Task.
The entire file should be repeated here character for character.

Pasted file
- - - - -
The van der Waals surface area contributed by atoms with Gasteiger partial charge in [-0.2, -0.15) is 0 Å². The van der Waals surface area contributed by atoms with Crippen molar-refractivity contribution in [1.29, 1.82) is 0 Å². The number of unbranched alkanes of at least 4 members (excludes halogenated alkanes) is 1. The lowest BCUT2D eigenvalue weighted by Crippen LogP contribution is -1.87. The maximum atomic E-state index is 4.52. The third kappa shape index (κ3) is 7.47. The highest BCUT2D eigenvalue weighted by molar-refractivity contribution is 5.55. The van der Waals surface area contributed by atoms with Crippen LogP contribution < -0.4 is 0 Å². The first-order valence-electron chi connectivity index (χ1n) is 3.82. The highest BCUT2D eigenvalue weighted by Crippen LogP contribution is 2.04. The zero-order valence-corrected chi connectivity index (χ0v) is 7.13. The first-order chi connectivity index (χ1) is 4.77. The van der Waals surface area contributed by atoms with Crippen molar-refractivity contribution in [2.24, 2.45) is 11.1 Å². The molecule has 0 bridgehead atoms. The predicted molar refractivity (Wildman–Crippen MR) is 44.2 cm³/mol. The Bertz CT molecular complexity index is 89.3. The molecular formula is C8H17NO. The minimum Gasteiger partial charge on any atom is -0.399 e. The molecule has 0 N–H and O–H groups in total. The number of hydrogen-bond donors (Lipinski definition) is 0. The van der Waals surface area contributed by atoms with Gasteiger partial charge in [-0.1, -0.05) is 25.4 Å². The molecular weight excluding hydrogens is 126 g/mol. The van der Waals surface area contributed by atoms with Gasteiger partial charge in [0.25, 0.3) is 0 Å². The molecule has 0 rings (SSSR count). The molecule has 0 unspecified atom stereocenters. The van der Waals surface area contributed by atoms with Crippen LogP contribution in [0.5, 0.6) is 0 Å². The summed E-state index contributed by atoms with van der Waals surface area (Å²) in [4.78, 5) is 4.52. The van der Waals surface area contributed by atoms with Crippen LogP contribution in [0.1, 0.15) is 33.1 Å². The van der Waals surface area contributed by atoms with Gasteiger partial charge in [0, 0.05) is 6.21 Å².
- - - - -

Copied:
The van der Waals surface area contributed by atoms with Gasteiger partial charge in [-0.2, -0.15) is 0 Å². The van der Waals surface area contributed by atoms with Crippen molar-refractivity contribution in [1.29, 1.82) is 0 Å². The number of unbranched alkanes of at least 4 members (excludes halogenated alkanes) is 1. The lowest BCUT2D eigenvalue weighted by Crippen LogP contribution is -1.87. The maximum atomic E-state index is 4.52. The third kappa shape index (κ3) is 7.47. The highest BCUT2D eigenvalue weighted by molar-refractivity contribution is 5.55. The van der Waals surface area contributed by atoms with Crippen LogP contribution < -0.4 is 0 Å². The first-order valence-electron chi connectivity index (χ1n) is 3.82. The highest BCUT2D eigenvalue weighted by Crippen LogP contribution is 2.04. The zero-order valence-corrected chi connectivity index (χ0v) is 7.13. The first-order chi connectivity index (χ1) is 4.77. The van der Waals surface area contributed by atoms with Crippen molar-refractivity contribution in [2.24, 2.45) is 11.1 Å². The molecule has 0 bridgehead atoms. The predicted molar refractivity (Wildman–Crippen MR) is 44.2 cm³/mol. The Bertz CT molecular complexity index is 89.3. The molecular formula is C8H17NO. The minimum Gasteiger partial charge on any atom is -0.399 e. The molecule has 0 N–H and O–H groups in total. The number of hydrogen-bond donors (Lipinski definition) is 0. The van der Waals surface area contributed by atoms with Gasteiger partial charge in [-0.1, -0.05) is 25.4 Å². The molecular weight excluding hydrogens is 126 g/mol. The van der Waals surface area contributed by atoms with Gasteiger partial charge in [0.25, 0.3) is 0 Å². The molecule has 0 rings (SSSR count). The molecule has 0 unspecified atom stereocenters. The van der Waals surface area contributed by atoms with Crippen LogP contribution in [0.5, 0.6) is 0 Å². The summed E-state index contributed by atoms with van der Waals surface area (Å²) in [4.78, 5) is 4.52. The van der Waals surface area contributed by atoms with Crippen LogP contribution in [0.1, 0.15) is 33.1 Å². The van der Waals surface area contributed by atoms with Gasteiger partial charge in [0, 0.05) is 6.21 Å².